“We separate the wheat from the chaff, and we come up with driver alterations that we report to the oncologist,” Dr Palmer said. “Most impor­tant, we report the data in a way that makes sense to the physician and that supports the use of a particular targeted therapy. Focused sequencing of the clinically relevant genes may be the optimal approach for patient care,” Dr Palmer suggested (Figures 1 and 2).
Page 1 of the report lists the alterations and the potential actions – that is, the use of a US Food and Drug Administration (FDA)-approved drug on label or off label, or the use of a clinical trial. Additional pages of the report provide background and content.

Hundreds of physicians have been using the FoundationOne test for the common solid tumors, and for rare tumors, for which treatments are lacking. “There is no tumor type yet where I would say that we don’t stand much chance of finding anything of value,” Dr Palmer added. A summary of findings and treatment outcomes from the first 2223 patients are expected to be reported at the 2013 annual meeting of the American Society of Clinical Oncology.

Figure 1

Figure 2

Future Goals and Cost Implications

The next step is to optimize the reporting of treatments that are employed and their outcomes, for which a registry has been initiated. Because randomized controlled trials will never be conducted on these very small genetic subsets, the aggregation of rare mutations can generate a database that will be very informative for oncologists whose patients fit these rare profiles.

“We are heavily invested in getting this information and allowing physicians to use it,” Dr Palmer said.
The availability of molecular testing on this scale leads to the question of which patients should have these tests, because there will be cost implications, he noted. In one scenario, the test is ordered after patients have exhausted their current treatment options. In the other scenario, the test is used after a metastatic diagnosis, which could spare patients futile chemotherapy. “The economic implications would be different,” Dr Palmer pointed out.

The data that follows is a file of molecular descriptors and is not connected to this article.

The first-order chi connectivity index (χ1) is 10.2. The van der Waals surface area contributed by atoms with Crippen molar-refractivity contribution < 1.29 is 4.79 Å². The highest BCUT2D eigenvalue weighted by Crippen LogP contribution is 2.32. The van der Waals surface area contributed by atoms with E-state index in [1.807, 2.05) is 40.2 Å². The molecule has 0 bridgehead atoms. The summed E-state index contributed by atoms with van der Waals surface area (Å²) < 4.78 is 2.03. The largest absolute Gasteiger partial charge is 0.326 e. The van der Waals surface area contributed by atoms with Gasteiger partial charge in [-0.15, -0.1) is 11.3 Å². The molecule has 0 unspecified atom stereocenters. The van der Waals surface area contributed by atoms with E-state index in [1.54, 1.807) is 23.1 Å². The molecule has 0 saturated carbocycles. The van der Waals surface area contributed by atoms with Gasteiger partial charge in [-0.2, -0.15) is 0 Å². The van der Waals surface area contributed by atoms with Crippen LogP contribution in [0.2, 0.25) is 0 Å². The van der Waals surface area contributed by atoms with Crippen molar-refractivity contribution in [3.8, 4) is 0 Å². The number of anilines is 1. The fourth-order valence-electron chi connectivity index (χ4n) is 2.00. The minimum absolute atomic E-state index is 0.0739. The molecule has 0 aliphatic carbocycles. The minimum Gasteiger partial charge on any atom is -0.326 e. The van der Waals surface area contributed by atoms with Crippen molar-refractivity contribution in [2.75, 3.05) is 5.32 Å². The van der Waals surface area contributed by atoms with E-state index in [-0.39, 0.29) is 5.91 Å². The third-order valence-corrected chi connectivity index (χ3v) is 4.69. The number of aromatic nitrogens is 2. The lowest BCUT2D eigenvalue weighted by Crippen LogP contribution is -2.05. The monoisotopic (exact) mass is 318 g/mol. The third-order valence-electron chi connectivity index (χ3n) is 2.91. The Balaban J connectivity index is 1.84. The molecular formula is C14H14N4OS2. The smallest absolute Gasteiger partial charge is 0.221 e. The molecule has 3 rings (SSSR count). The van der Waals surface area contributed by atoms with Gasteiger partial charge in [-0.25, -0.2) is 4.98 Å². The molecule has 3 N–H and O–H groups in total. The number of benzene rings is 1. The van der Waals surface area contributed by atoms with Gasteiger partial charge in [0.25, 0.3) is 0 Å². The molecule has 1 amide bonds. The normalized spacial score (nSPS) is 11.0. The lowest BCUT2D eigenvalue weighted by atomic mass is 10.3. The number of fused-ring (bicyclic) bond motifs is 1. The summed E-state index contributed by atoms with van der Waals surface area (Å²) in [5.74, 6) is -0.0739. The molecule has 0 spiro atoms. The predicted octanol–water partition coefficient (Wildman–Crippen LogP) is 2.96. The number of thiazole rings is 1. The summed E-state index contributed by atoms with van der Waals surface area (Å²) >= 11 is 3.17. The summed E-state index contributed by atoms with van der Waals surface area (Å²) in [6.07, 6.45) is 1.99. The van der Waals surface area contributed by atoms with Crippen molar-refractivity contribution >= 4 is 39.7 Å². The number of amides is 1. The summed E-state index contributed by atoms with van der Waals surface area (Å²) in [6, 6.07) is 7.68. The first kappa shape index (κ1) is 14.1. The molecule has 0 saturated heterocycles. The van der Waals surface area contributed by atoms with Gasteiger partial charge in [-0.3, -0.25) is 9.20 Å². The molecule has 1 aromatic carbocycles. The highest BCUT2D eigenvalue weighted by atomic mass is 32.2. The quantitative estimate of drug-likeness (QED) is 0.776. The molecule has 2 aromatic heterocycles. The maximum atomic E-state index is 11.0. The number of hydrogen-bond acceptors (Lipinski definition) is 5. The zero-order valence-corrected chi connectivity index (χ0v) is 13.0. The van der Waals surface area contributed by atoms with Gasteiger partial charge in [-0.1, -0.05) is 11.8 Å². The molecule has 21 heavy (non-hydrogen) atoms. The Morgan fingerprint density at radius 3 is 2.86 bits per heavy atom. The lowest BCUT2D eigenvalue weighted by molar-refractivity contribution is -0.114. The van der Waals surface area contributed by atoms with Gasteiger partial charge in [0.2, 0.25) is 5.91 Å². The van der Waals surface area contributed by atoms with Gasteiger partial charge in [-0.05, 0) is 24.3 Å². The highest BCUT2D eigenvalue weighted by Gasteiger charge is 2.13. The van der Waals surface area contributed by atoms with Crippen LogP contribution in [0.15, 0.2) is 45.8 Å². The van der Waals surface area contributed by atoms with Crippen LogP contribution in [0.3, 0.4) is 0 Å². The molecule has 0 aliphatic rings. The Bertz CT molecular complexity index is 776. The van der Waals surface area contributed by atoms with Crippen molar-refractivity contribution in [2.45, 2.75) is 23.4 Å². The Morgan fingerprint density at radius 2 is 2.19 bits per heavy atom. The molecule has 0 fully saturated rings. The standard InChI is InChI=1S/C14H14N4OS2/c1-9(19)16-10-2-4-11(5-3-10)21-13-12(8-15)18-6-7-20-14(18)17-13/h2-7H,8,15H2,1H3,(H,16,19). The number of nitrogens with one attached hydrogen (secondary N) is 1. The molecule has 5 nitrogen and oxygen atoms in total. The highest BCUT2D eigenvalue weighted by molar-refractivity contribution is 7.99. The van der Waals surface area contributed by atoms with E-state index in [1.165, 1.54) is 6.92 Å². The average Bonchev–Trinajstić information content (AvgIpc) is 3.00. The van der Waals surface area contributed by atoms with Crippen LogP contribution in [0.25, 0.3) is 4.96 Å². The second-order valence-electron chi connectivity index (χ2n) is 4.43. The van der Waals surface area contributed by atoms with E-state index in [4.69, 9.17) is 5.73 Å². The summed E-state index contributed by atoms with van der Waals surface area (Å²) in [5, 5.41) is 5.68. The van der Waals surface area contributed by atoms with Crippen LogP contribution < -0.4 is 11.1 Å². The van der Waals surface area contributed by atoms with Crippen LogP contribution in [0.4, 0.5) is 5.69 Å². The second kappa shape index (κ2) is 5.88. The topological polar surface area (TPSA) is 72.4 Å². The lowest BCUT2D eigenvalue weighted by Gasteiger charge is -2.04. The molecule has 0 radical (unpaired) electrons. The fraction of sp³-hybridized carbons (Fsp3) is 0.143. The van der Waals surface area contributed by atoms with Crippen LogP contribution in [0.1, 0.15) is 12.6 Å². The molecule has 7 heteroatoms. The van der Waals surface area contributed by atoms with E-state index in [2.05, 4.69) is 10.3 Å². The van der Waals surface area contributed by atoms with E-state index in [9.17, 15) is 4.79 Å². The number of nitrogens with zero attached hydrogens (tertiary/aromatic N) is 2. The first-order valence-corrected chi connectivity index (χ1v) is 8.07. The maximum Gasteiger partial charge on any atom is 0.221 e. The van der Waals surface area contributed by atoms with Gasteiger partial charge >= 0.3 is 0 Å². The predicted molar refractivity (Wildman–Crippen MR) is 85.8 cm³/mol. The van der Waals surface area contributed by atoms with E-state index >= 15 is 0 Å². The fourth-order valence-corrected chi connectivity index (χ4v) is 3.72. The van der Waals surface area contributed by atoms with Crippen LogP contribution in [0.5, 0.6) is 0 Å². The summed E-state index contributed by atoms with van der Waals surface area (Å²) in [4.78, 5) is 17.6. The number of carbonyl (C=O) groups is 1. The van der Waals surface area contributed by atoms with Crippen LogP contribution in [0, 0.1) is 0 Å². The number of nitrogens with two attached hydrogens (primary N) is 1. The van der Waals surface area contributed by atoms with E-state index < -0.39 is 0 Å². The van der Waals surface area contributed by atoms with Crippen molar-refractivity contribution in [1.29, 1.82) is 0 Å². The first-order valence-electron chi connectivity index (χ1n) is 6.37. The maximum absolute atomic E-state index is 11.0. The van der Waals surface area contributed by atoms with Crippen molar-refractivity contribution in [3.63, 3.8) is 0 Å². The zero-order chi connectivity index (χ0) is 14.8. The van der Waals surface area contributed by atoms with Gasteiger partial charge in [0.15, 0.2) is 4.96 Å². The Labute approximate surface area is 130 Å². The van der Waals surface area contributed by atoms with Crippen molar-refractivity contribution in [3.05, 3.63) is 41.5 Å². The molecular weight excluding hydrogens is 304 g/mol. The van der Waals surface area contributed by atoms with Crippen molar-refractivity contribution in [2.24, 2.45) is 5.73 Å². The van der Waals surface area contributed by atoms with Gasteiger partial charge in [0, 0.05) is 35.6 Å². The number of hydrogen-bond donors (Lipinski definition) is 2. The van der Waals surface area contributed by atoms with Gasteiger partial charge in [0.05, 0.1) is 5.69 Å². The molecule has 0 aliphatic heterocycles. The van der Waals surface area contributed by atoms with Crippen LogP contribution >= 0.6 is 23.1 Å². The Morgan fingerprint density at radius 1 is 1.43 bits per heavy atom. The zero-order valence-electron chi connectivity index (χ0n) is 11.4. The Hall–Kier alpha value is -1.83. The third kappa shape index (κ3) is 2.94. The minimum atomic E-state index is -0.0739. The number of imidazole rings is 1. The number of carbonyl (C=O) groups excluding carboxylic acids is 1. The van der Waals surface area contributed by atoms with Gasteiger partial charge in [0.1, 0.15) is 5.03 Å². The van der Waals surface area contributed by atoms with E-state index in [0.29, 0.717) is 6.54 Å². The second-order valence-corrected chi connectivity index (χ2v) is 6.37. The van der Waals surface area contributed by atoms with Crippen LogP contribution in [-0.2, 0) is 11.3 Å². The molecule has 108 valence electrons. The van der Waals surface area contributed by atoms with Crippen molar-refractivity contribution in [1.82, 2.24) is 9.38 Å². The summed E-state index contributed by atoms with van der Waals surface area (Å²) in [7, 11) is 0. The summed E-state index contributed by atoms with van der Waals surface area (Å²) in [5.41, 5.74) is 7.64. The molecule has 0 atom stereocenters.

The test also raises the question of off-label drug accessibility in the absence of randomized trials. “It’s one thing to find a target, and another to get the drug off label from the insurance company,” he added.

Sample Patient Using FoundationOne Test

Dr Palmer described several good outcomes that have resulted from the FoundationOne test. One patient was a 43-year-old never-smoker who developed lung cancer. The Vysis ALK Break Apart FISH Probe Kit, an approved companion diagnostic for the anaplastic lymphoma kinase (ALK) mutation, was negative. Testing for the epidermal growth factor receptor by polymerase chain reaction was also negative. The patient was started on chemotherapy, but this was ineffective. His physician contacted Foundation Medicine based on the clinical suspicion of a treatable oncogenic driver mutation.

The test identified an ALK rearrangement involving intron 19. Unlike the echinoderm microtubule-associated protein-like 4-ALK rearrangement, which occurs in approximately 5% of patients with non–small-cell lung cancer, this particular mutation has not been reported in the literature. The patient was started on crizotinib, to which he continues to respond at 9 months.

“This would not be found by conventional testing, which seeks only molecular information associated with cancer in a specific organ,” Dr Palmer noted. “The molecular information led to treatment with an FDA-approved agent.”